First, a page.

Gel electrophoresis, trans-blotting and densitometry were carried out following routine protocols as described previously94. 20 μL of lysate containing 2 μg/μL protein was loaded onto SDS-PAGE per sample. A total number of 5 samples were analyzed per cell population for 5 and 10 days respectively. Primary antibodies were applied as described in Table 2. HRP-linked, secondary antibody was used at a dilution of 1:3000 (Cell Signaling Technology, Inc., Danvers, MA, USA). A final analysis was performed in a ChemiDoc XRS+ (Bio Rad, Hercules, CA, USA). To quantify the bands desitometrically, the membranes were analysed using ImageJ software (U.S. National Institutes of Health, Bethesda, MD, USA).
Pathway Studio Analysis
Pathway Studio v11 was purchased from Elsevier Research Solutions, Amsterdam, Netherlands. This program was used online96. To start an analysis, the SwissProt numbers of the proteins of interest were entered97.
All statistical analyses were performed using SPSS 21.0 (SPSS, Inc., Chicago, IL, USA, 2012). The data was analyzed with the Mann-Whitney U test. To account for multiple comparisons, a Kruskal-Wallis Test was performed beforehand and Bonferroni corrections were applied. The data was expressed as means ± standard deviation (SD). Differences were considered significant at p < 0.05.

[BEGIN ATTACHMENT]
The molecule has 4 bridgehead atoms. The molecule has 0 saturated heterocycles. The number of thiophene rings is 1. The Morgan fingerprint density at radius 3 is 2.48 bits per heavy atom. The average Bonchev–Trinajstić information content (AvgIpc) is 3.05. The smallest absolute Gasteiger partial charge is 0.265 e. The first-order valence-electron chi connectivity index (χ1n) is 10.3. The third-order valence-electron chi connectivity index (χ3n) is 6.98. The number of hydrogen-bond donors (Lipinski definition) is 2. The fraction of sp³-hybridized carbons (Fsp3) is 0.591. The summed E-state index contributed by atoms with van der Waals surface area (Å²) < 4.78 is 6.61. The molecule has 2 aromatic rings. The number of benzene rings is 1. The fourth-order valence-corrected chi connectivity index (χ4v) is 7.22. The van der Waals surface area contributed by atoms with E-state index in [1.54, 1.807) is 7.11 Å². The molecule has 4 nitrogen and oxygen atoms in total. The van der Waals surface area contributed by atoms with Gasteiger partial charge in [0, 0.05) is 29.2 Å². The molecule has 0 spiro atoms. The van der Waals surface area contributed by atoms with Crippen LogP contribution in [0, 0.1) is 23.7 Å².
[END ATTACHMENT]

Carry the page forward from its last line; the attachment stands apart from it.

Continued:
How to cite this article: Kopp, S. et al. Identifications of novel mechanisms in breast cancer cells involving duct-like multicellular spheroid formation after exposure to the Random Positioning Machine. Sci. Rep. 6, 26887; doi: 10.1038/srep26887 (2016).
Ferlay, J. et al. Cancer incidence and mortality worldwide: sources, methods and major patterns in GLOBOCAN 2012. Int. J. Cancer 136, E359–386, doi: 10.1002/ijc.29210 (2015).
Kristensen, T. B. et al. Anti-vascular endothelial growth factor therapy in breast cancer. Int. J. Mol. Sci. 15, 23024–23041, doi: 10.3390/ijms151223024 (2014).
Grimm, D., Wehland, M., Pietsch, J., Infanger, M. & Bauer, J. Drugs interfering with apoptosis in breast cancer. Curr. Pharm. Des. 17, 272–283, doi: 10.2174/138161211795049723 (2011).
Wehland, M., Bauer, J., Infanger, M. & Grimm, D. Target-based anti-angiogenic therapy in breast cancer. Curr. Pharm. Des. 18, 4244–4257, doi: 10.2174/138161212802430468 (2012).
Pietsch, J. et al. A proteomic approach to analysing spheroid formation of two human thyroid cell lines cultured on a random positioning machine. Proteomics 11, 2095–2104, doi: 10.1002/pmic.201000817 (2011).
Grosse, J. et al. Gravity-sensitive signaling drives 3-dimensional formation of multicellular thyroid cancer spheroids. FASEB J. 26, 5124–5140, doi: 10.1096/fj.12-215749 (2012).